The UK accounted for almost a third (31,5%) of total sales in the 27 countries of the EU and EFTA in September, while the full-year share ends up at around 18,5 – 19%. That also influences the brands and models ranking, with those that are popular in the UK gaining an advantage over those that are relatively more dependent on mainland Europe. This most notably affects Ford, Opel/Vauxhall, Nissan, the British brands Mini and Jaguar–Land Rover and the German luxury brands to whom the UK is their biggest European market after Germany. Ford and Opel/Vauxhall both sell almost twice as many cars in September than they did in August, while for Mini that ratio is over 2,5 and both Jaguar and Land Rover sell more than 3 times as many units in September compared to August. Nissan moves from 16th place in August to 11th in September and adds more than a percentage point of market share.
The European car market started the second half of 2016 on a negative note when a 34-month winning streak came to an abrupt end in July, but we’re back into positive territory in August. This is traditionally the weakest month of the year in volume terms because of the summer holidays, but sales increased 8,2% on the year before, to 842.696 vehicles. Among the major markets, the Southern European countries led the way again, with Italy (+20,1%) and Spain (+14,6%) showing double digit growth, compared to single digits for Germany (+8,3%), France (+6,7%) and the UK (+3,3%), the latter despite fears that Brexit may cause sales to fall in the second half of the year. The year-to-date figure is pulled up by the strong result in August, we’re now at +7,4% to just over 10 million sales, with only Switzerland and The Netherlands in the red.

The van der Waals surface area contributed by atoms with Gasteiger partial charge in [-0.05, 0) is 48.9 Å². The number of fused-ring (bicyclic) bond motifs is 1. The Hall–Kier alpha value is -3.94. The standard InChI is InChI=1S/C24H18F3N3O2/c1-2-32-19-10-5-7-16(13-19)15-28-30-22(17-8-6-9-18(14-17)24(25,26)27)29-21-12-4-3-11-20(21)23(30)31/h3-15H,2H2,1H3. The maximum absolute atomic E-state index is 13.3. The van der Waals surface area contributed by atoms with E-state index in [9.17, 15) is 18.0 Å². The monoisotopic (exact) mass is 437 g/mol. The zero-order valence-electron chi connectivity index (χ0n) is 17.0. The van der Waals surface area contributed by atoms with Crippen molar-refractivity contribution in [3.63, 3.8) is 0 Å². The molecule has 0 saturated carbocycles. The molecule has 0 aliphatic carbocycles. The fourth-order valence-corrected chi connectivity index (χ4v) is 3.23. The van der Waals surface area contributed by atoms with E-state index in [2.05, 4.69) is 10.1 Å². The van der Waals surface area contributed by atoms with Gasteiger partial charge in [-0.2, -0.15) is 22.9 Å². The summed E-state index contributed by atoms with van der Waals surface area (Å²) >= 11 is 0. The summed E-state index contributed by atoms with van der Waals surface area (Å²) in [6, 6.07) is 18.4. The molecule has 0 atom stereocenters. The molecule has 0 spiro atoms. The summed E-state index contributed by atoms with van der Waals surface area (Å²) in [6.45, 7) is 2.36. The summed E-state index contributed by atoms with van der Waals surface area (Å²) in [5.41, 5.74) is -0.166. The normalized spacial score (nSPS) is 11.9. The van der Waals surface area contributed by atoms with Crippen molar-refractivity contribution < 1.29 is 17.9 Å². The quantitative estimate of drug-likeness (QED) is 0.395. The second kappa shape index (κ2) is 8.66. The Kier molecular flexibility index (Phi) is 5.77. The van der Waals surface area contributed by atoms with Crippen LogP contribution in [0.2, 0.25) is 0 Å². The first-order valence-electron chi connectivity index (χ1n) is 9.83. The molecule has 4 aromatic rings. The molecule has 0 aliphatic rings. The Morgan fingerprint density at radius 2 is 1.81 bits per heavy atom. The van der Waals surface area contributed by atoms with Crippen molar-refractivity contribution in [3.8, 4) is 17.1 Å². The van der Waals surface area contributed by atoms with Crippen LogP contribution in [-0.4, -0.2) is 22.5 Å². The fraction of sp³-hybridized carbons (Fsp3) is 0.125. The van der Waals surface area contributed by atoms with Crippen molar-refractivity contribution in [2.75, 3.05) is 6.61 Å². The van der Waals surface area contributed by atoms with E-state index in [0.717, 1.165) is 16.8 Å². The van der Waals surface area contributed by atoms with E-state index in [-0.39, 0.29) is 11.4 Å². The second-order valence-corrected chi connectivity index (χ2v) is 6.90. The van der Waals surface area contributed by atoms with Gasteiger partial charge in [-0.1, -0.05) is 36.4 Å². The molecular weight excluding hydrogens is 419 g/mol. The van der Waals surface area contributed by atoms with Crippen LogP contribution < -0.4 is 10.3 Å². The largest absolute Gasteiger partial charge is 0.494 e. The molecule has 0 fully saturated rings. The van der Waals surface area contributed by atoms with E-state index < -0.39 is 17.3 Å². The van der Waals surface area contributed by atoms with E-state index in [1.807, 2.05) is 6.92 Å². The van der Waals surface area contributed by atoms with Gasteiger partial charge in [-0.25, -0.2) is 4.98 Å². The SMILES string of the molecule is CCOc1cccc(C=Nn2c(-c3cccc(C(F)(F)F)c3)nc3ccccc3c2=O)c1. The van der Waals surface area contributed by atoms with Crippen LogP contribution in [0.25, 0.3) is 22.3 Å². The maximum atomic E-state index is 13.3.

Volkswagen Group took a big hit in July but recovers in August, adding the most volume of any manufacturer, followed by Renault-Nissan and Daimler AG, while Geely (Volvo) loses the most volume during the changeover from the successful V70 to the new S90/V90. Mitsubishi Motors, Fuji Heavy Industries (Subaru) and Aston Martin are the only other manufacturers to lose volume in August. [Read more…]
After 33 months of non-stop growth, the European car market’s recovery has come to an end in July 2016, with sales down 2,6% for the month, at 1.147.258 units. After showing impressive growth in the first half of the year, even the Southern European countries see their recovery stall, with increases of just 3% in Italy and 4% in Spain. Surprisingly, UK sales are stable at +0,1% while the German car market contracts 4% and France is down even harder at -10%. Year-to-date, we’re still in positive figures at +7,3% to 9.174.057 sales, although we may finish the year in the red if this trend continues as expected, spurred by the Brexit vote.
If Volkswagen Group was the biggest gaining manufacturer as recently as two months ago in April, its fortunes have changed suddenly, as it is the biggest losing manufacturer in July, down almost 27.500 units of volume on the same month last year. That means VW Group accounts for 89% of the entire market’s lost volume this month. But wait, there’s another big loser in the continent, as PSA lost over 16.000 sales as well, while 13 other manufacturers lose less than 2.000 units and just 8 gain volume this month. The biggest volume gainer is Tata Motors at +4.190 units thanks to gains of both Jaguar and Land Rover, followed by Hyundai-Kia and FCA. Relatively, Tata Motors is the fastest growing manufacturer as well, with a gain of almost 33%, followed by SAIC MG and Suzuki, while Aston Martin, Tesla and Lotus all lose more than 37% on last year. [Read more…]